Texprocess_2017_ Hall 4.0

A digital way to sustainable clothing

Resource-saving and sustainable clothing manufacture is not possible without digitisation. Software solutions and smart systems make supply chains more transparent and utilise the latent potential for making improvements at all stages of production.

Fast fashion has become the byword for an industry that operates irresponsibly. Ever since the collapse of the Rana Plaza building in Bangladesh in 2013, it has become clear to many people that things cannot go on like this. The cries for eco-friendly and fair trade fashion were growing ever louder, but the quiet voices from the German clothing industry were drowned out in the media storm at the time. Susanne Pass, Director at Dialog Textil Bekleidung (DTB) in Kirchheim, tells us that the industry had been signalling a paradigm change for a long time: “Before 2013, the clothing industry and its suppliers were already working hard on improving and accounting for the ecological and social conditions at all stages of production. However, it is a huge challenge to bring the necessary transparency to the textiles supply chain.”

Stumbling blocks on the way to a sustainable collection
As far as sustainability is concerned, the constant despatch of prototypes, colour and fabric samples, waste from faulty goods, and badly positioned pattern pieces, have a negative impact on the consumption of resources. And at many production stages – in particular, fibre production – the extent of compliance with working standards and environmental requirements remains unclear. So there is still a lot of room for improvement.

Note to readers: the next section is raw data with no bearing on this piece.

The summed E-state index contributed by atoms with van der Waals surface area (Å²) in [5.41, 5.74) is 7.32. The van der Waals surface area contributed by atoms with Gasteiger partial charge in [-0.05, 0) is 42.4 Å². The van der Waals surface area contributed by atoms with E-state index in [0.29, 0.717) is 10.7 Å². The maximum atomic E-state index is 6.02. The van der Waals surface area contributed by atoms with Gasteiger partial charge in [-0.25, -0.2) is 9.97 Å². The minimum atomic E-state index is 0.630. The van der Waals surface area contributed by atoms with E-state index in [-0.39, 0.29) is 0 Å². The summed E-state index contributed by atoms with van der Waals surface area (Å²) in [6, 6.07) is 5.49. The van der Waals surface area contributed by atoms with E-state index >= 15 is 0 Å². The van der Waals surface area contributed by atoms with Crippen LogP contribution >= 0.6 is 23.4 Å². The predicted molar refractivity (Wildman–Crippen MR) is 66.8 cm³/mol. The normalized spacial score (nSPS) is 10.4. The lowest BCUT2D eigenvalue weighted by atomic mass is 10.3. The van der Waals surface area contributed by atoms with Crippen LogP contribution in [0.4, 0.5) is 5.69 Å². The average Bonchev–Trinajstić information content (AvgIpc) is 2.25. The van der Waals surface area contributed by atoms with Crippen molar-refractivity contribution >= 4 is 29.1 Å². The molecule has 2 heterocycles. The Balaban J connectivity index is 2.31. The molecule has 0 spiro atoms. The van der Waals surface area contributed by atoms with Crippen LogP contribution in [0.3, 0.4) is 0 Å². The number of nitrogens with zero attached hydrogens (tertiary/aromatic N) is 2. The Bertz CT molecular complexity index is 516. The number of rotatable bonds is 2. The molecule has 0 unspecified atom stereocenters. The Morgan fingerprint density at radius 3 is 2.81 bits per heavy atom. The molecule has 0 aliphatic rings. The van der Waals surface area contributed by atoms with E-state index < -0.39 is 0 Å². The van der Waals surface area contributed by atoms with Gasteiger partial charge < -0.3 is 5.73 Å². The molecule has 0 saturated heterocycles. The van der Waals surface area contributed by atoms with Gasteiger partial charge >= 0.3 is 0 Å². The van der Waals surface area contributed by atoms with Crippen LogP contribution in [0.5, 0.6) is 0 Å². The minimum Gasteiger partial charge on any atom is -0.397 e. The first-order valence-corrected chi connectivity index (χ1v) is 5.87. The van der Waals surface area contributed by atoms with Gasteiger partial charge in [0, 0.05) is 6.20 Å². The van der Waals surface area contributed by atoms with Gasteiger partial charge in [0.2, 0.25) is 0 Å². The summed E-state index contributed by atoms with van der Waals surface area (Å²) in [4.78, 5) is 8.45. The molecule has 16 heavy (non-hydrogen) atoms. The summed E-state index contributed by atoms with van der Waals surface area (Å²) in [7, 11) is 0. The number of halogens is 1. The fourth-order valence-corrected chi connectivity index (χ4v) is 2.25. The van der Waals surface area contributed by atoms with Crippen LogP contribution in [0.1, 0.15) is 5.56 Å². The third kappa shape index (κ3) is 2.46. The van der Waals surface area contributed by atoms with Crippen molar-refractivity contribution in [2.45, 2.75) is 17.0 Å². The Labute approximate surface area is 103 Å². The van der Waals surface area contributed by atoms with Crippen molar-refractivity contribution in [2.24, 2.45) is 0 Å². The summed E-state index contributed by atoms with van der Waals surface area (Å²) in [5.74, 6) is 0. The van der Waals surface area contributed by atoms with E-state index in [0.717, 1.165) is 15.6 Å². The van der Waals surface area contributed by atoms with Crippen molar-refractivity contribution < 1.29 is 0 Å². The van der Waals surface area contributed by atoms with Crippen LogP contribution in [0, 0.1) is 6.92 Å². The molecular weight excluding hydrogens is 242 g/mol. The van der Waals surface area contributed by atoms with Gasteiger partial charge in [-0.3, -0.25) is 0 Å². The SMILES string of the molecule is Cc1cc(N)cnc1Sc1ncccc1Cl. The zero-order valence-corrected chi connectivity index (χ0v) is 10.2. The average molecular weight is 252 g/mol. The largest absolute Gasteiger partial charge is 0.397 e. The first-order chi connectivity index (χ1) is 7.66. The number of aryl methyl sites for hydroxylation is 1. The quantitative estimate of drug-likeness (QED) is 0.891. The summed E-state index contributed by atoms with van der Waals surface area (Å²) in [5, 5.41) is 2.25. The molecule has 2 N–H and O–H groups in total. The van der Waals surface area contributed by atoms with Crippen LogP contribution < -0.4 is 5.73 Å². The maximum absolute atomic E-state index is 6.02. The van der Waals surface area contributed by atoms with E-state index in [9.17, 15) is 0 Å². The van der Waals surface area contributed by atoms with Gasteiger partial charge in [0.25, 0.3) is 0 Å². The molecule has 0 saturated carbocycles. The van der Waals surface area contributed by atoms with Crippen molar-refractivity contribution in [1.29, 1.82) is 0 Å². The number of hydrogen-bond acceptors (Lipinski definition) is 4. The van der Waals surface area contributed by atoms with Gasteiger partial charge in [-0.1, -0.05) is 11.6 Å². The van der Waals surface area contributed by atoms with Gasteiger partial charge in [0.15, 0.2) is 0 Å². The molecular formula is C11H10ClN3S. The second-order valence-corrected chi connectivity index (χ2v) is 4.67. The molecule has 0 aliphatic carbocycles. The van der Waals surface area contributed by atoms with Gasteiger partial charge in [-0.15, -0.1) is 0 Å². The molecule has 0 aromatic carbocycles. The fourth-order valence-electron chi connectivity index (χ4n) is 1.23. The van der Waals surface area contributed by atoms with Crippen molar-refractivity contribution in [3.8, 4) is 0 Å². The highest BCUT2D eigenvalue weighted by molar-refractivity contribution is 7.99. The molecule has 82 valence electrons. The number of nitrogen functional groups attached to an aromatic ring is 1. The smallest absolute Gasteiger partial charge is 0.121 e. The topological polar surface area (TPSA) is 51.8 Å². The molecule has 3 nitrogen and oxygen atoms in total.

With data and pixels
Nevertheless, industry-specialised software providers are not at a loss for solutions. So it is already possible with digital technology to visualise the development of a product right up to its final release. Three-dimensional designs that are reproduced true to colour and materials help to shape the pattern; 3D body scanner systems ensure an excellent fit. This means that unsaleable collections, which do not fit and are highly likely to be thrown away, are a thing of the past. Further resources can be conserved with pattern placement software, which makes best use of the textile and minimises cutting waste.

Tracked at every turn
Digitisation not only leads to more environmentally-friendly production: it can also be used to control social manufacturing conditions. A customer can find out by means of communications platforms whether social and qualitative audits have taken place and whether amendments have been carried out accordingly. This is good for corporate social responsibility, and also for economic efficiency, because adjustments are possible in real time. In practical terms, delivery performance regarding the route can even be tracked now, right up to the arrival time of the container in the harbour. This means that the actual carbon footprint can also be predicted.

Strategy for working in cycles
With the latest software solutions, processes in the clothing industry can be improved in a sustainable way and the use of resources, waste production, and emissions can be minimised. This means that the industry is already coming very close to the concept of a circular economy. However, legislators see the need for action and are increasing the pressure at national and European level. With this in mind, the European clothing and textile association EURATEX (Brussels) is announcing that it will be presenting a strategy for a circular economy in May. From 14 to 17 May 2019 in Frankfurt am Main, Texprocess, the leading international fair for processing textile and flexible materials, will present practical ways that offer greater insights into this.

Sabine Anton-Katzenbach

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